A few hours ago, the Indian space probe Aditya-L1 blasted off from the Satish Dhawan space center atop a PSLV-XL rocket. After about ten minutes, it regularly separated from the rocket’s last stage. In about 109 days, Aditya-L1 will reach the Lagrange point called L1, about 1.5 million kilometers from the Earth, where it will begin its mission of observing the solar atmosphere and various processes taking place on the Sun’s surface. It will join other space probes and solar observatories helping to unlock the last secrets of the Sun.
Blogs about ISRO, the Indian space agency
The Vikram lander and the Pragyan rover of the Indian mission Chandrayaan 3, launched on July 14, have successfully landed on the Moon. The idea at the Indian space agency ISRO was to replicate what was done almost exactly four years ago in the Chandrayaan 2 mission, eliminating the problems encountered on that occasion in order to achieve success. The hard lesson was learned and this time, the vehicles successfully completed the insidious maneuver of landing on the Moon. India joins the small club of nations that successfully sent a vehicle to the Moon.
A little while ago, a GSLV Mk-III rocket blasted off from India’s Satish Dhawan Space Centre with the Chandrayaan 3 mission’s Vikram lander and Pragyaan rover. After just over 16 minutes, the vehicles separated from the rocket’s last stage to begin the series of maneuvers that will gradually stretch their orbit until they are brought into the area of influence of the Moon, where the lander and rover will land on August 23 in this follow-up to the Chandrayaan 2 mission.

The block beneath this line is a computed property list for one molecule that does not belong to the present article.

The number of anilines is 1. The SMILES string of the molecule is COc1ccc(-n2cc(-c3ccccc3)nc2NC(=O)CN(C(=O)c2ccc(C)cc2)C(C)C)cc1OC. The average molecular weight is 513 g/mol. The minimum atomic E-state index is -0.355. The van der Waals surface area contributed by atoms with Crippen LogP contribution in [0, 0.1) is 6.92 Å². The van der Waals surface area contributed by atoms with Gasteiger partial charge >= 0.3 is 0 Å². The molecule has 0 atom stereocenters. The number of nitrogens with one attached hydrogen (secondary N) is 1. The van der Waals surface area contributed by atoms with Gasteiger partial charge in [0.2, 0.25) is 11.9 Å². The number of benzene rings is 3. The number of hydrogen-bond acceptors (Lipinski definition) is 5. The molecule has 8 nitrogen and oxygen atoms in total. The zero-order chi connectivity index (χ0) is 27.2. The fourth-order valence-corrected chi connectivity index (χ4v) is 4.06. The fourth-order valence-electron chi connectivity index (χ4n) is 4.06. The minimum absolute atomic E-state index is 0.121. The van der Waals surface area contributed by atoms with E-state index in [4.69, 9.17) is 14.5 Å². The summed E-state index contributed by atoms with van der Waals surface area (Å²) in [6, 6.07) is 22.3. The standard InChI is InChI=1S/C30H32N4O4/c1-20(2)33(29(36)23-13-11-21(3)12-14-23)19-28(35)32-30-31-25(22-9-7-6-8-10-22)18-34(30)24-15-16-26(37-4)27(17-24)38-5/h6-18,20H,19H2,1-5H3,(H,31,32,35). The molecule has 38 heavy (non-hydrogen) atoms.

The Indian Chandrayaan 2 mission’s Vikram lander and the Pragyan rover, launched on 22 July, attempted a Moon landing but something went wrong and the contact was lost at an altitude of about 2.1 kilometers. The Indian space agency ISRO’s engineers are analyzing the data collected, but probably there was some problem during the braking phase with loss of attitude and subsequent crash of the vehicles.
A little while ago a GSLV Mk-III rocket blasted off from the Indian Satish Dhawan Space Centre with the Chandrayaan 2 mission’s orbiter, the Vikram lander and the Pragyaan rover. After just over 16 minutes, the vehicles separated from the rocket’s last stage to begin the series of maneuvers that will slowly stretch their orbit to bring them into the area of influence of the Moon, where the lander and rover’s landing is scheduled as soon as September 6.